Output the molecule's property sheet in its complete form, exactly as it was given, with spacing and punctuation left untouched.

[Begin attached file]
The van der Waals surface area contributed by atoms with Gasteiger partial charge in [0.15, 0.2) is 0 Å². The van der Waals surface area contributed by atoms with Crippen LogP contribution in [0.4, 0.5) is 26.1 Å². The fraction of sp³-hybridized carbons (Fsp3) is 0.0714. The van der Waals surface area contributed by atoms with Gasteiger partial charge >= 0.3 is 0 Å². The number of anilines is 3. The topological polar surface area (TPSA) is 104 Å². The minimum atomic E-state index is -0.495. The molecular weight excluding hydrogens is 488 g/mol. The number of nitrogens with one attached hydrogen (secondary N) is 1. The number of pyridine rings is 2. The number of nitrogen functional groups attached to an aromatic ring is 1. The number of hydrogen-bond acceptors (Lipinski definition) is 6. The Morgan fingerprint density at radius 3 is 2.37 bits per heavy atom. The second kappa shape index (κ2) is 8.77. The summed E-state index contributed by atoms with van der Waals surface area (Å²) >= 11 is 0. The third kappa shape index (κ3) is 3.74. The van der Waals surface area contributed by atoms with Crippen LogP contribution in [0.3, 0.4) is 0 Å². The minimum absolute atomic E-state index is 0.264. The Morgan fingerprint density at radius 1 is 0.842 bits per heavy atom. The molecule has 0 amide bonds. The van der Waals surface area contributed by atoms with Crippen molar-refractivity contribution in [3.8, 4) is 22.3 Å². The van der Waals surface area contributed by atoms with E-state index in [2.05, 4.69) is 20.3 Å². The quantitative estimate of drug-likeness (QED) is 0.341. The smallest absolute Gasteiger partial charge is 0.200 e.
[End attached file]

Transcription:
The van der Waals surface area contributed by atoms with Gasteiger partial charge in [0.15, 0.2) is 0 Å². The van der Waals surface area contributed by atoms with Crippen LogP contribution in [0.4, 0.5) is 26.1 Å². The fraction of sp³-hybridized carbons (Fsp3) is 0.0714. The van der Waals surface area contributed by atoms with Gasteiger partial charge >= 0.3 is 0 Å². The number of anilines is 3. The topological polar surface area (TPSA) is 104 Å². The minimum atomic E-state index is -0.495. The molecular weight excluding hydrogens is 488 g/mol. The number of nitrogens with one attached hydrogen (secondary N) is 1. The number of pyridine rings is 2. The number of nitrogen functional groups attached to an aromatic ring is 1. The number of hydrogen-bond acceptors (Lipinski definition) is 6. The Morgan fingerprint density at radius 3 is 2.37 bits per heavy atom. The second kappa shape index (κ2) is 8.77. The summed E-state index contributed by atoms with van der Waals surface area (Å²) >= 11 is 0. The third kappa shape index (κ3) is 3.74. The van der Waals surface area contributed by atoms with Crippen LogP contribution in [0.3, 0.4) is 0 Å². The minimum absolute atomic E-state index is 0.264. The Morgan fingerprint density at radius 1 is 0.842 bits per heavy atom. The molecule has 0 amide bonds. The van der Waals surface area contributed by atoms with Crippen molar-refractivity contribution in [3.8, 4) is 22.3 Å². The van der Waals surface area contributed by atoms with E-state index in [2.05, 4.69) is 20.3 Å². The quantitative estimate of drug-likeness (QED) is 0.341. The smallest absolute Gasteiger partial charge is 0.200 e.